The CMMR conference in Marseille
When I told other people about my upcoming trip to the CMMR conference mid-October, I found it very hard to remember what the acronym stands for. Conference … Music … something … Research? The CMMR is not the best-known music conference so far, even though this year’s event was already the 10th edition, and attracted around 100 music researchers from Europe, Northern America and Asia. Now I know that CMMR stands for “Computer Music Multidisciplinary Research”. The conference was founded to sit in between the Music Information Retrieval and Computer Music communities, and as such did not only have a call for papers and posters, but also for concerts and sound installations.
I was a bit skeptical about such a combination of music research and performance, and also the broad scope of the conference. I had been to the NIME (New Instruments for Musical Expression) conference some years ago, which also has a concert and academic programme, but I found neither the performances nor the research presented there very stimulating. Then I was working at STEIM in Amsterdam, an institution which facilitates musicians interested in exploring new means of expression using technology. Musicians deal with a complex space of possibilities, and would like computers to help them make sense of this complexity. Music research, on the other hand, has to break down this complexity into simple problems. If the output of such research is used musically, it often leads to simplistic music, music that is not very challenging or pleasant. On the other hand, musicians who explain their practice can be hard to understand for music researchers.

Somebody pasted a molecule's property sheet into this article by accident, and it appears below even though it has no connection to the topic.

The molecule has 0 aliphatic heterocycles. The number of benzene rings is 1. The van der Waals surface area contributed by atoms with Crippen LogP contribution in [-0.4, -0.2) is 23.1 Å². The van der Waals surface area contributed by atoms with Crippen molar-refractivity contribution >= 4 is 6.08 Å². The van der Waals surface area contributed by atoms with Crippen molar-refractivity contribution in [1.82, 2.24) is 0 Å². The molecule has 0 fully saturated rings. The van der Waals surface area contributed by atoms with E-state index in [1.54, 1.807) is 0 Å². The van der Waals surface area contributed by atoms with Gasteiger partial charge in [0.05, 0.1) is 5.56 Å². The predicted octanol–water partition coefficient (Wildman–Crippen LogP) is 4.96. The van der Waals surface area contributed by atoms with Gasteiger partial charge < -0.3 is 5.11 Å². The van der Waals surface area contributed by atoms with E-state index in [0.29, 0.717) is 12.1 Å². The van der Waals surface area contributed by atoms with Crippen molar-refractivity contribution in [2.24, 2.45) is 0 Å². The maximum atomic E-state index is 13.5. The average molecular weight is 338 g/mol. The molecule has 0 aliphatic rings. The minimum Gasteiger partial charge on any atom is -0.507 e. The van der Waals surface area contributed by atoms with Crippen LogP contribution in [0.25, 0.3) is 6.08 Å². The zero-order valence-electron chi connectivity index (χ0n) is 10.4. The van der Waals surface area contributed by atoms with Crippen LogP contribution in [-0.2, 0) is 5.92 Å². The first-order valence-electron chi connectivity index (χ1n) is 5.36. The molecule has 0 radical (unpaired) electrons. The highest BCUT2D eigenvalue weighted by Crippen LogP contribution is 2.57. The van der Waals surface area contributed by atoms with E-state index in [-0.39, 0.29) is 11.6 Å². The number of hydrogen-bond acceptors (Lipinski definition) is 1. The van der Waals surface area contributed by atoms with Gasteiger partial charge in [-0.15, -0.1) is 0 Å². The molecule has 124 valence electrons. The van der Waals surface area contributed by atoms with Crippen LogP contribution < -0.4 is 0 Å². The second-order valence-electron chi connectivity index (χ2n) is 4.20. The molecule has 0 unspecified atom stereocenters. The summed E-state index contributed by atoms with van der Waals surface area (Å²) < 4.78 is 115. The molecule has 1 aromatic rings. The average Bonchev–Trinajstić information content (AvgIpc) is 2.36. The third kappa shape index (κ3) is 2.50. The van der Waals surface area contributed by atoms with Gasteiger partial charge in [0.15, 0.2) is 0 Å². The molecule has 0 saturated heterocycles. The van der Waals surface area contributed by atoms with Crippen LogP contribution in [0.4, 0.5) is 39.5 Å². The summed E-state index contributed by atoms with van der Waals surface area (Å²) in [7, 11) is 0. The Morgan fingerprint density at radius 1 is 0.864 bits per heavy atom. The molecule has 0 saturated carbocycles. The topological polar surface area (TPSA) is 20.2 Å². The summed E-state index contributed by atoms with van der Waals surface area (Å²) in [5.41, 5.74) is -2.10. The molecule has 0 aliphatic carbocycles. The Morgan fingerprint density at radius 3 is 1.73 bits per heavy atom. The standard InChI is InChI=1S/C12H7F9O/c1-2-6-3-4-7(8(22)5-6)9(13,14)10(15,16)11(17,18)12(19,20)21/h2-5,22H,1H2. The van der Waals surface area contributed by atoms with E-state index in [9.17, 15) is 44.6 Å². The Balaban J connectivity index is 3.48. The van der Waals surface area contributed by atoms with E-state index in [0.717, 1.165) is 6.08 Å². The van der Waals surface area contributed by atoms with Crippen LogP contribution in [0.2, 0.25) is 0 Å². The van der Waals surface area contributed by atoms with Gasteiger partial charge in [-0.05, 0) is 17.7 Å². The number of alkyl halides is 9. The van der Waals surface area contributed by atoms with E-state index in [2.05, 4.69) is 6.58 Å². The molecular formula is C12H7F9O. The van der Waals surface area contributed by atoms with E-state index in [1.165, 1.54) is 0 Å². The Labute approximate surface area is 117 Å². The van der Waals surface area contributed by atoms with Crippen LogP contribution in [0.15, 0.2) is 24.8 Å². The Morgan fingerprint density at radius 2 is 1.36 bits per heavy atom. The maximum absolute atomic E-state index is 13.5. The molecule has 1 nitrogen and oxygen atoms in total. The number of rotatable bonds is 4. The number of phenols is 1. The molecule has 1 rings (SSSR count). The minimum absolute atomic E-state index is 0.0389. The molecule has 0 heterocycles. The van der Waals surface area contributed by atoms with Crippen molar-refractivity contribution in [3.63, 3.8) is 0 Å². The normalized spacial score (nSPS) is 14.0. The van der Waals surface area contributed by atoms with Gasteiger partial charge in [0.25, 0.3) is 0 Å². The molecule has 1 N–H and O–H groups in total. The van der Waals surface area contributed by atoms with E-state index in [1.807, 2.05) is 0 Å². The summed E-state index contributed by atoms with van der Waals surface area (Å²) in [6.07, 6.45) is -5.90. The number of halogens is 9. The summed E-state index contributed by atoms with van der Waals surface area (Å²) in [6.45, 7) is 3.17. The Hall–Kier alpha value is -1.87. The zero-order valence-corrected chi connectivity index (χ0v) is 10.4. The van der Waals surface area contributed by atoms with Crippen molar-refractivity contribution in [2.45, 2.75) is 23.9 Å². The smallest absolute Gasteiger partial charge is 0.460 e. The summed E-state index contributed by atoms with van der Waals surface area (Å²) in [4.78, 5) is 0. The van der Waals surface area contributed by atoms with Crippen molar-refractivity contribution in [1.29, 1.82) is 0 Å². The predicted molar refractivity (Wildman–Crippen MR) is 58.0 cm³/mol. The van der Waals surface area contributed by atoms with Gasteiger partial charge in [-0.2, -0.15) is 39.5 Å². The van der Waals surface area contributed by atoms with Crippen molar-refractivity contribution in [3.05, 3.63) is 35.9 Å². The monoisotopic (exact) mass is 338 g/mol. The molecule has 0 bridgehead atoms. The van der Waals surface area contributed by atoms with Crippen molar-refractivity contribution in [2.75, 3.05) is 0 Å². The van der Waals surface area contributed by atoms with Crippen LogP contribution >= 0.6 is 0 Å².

The CMMR was a pleasant surprise after this. There was a good concert programme, and a good academic programme, and the many aspects of the conference stimulated dialogue between different fields. The content of the paper and poster sessions was very diverse, from performance gestures to auditory perception. There were two sessions which were related to my research on finding musical patterns: themes, variations and motifs. I presented my literature overview of repeated pattern discovery in music, to be found here, and was happy with the questions and comments. I have taken home many interesting ideas and good contacts to follow up on.
One of the presentations I personally enjoyed best was about the evaluation of music algorithms. The author, Bob L. Sturm, investigated algorithms which were designed for the task of musical mood recoginition. These algorithms classify music to associated emotions, in order to facilitate music searching and browsing. However, the algorithms can be fooled quite easily: a piece of music that is classified as happy (one example was by the Jackson Five) will be classified as sad if it is filtered to emphasize low tones.
Again, there is a complex problem, human’s emotional responses to music, and there is a seemingly simple solution: algorithms seem to have ample predictive power when they take into account the timbre of music; bright timbres imply happy, dark timbres sad music. But do we learn anything about the complex problem from an algorithm with 80% classification accuracy, outperforming another algorithm by a couple of percent?
It is important to ask these questions, and trying to break models by confronting them with slightly modified problems is an interesting way to ask them. We need to know whether an algorithm captures part of the complex problem, or if it is like a circus horse that seems to be able to count through tapping its hoof, even though it really reacts to subtle clues that tell it when to stop tapping. This is a successful strategy, but only for a specific case. Too simple evaluation can lead us to believe that a horse can count.
I have been thinking about the most suitable evaluation strategies for my own research, on the automatic discovery of stable musical patterns in folk songs, i.e. the discovery parts of the melody which change relatively little through oral transmission. How do I know the algorithm performs what I want it to do? It is good to be aware that evaluation metrics do not necessarily analyze the part of a model that you are interested in, even if they are well-established and widely used.
The next few months I will spend on breaking down the complex task of the discovery stable melodic patterns into simpler strategies, and I realize that the best way to proceed is to spend time on thinking of my experimental design first, and ask how I can evaluate outcomes, and, most importantly, to make sure that the desired outcomes really contribute to a better understanding of music.